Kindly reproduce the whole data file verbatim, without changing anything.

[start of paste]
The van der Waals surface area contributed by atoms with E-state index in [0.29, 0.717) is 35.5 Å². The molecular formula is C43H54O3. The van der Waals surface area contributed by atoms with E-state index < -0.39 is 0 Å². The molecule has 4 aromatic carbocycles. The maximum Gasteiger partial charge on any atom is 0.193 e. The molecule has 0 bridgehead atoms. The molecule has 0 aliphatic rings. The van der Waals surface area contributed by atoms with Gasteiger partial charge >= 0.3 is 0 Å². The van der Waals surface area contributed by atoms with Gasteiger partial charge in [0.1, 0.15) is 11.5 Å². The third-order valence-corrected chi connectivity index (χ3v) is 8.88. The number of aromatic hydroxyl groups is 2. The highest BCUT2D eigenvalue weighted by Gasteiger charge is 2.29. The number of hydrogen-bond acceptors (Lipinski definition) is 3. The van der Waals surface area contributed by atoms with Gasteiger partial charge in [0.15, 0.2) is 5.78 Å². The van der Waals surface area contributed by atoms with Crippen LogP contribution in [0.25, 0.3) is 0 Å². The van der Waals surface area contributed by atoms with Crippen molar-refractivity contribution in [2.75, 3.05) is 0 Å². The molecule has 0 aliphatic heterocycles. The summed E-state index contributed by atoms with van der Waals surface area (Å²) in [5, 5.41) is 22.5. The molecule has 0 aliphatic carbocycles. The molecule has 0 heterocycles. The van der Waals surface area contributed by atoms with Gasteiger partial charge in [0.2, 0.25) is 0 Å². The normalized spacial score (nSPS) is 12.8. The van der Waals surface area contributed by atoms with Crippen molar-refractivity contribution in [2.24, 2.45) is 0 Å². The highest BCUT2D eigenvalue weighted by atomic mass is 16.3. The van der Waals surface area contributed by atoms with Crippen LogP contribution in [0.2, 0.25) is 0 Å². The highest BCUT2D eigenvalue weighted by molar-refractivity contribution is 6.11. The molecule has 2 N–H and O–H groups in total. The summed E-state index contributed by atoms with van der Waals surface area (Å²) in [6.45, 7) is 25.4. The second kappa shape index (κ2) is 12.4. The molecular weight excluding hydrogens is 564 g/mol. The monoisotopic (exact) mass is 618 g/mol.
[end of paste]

The van der Waals surface area contributed by atoms with E-state index in [0.29, 0.717) is 35.5 Å². The molecular formula is C43H54O3. The van der Waals surface area contributed by atoms with E-state index < -0.39 is 0 Å². The molecule has 4 aromatic carbocycles. The maximum Gasteiger partial charge on any atom is 0.193 e. The molecule has 0 bridgehead atoms. The molecule has 0 aliphatic rings. The van der Waals surface area contributed by atoms with Gasteiger partial charge >= 0.3 is 0 Å². The van der Waals surface area contributed by atoms with Gasteiger partial charge in [0.1, 0.15) is 11.5 Å². The third-order valence-corrected chi connectivity index (χ3v) is 8.88. The number of aromatic hydroxyl groups is 2. The highest BCUT2D eigenvalue weighted by Gasteiger charge is 2.29. The number of hydrogen-bond acceptors (Lipinski definition) is 3. The van der Waals surface area contributed by atoms with Gasteiger partial charge in [0.15, 0.2) is 5.78 Å². The van der Waals surface area contributed by atoms with Crippen LogP contribution in [0.25, 0.3) is 0 Å². The van der Waals surface area contributed by atoms with Crippen molar-refractivity contribution in [2.75, 3.05) is 0 Å². The molecule has 0 aliphatic heterocycles. The summed E-state index contributed by atoms with van der Waals surface area (Å²) in [5, 5.41) is 22.5. The molecule has 0 aliphatic carbocycles. The molecule has 0 heterocycles. The van der Waals surface area contributed by atoms with Gasteiger partial charge in [0.2, 0.25) is 0 Å². The normalized spacial score (nSPS) is 12.8. The van der Waals surface area contributed by atoms with Crippen molar-refractivity contribution in [2.24, 2.45) is 0 Å². The highest BCUT2D eigenvalue weighted by atomic mass is 16.3. The van der Waals surface area contributed by atoms with Crippen LogP contribution in [0.2, 0.25) is 0 Å². The highest BCUT2D eigenvalue weighted by molar-refractivity contribution is 6.11. The molecule has 2 N–H and O–H groups in total. The summed E-state index contributed by atoms with van der Waals surface area (Å²) in [6.45, 7) is 25.4. The second kappa shape index (κ2) is 12.4. The molecular weight excluding hydrogens is 564 g/mol. The monoisotopic (exact) mass is 618 g/mol.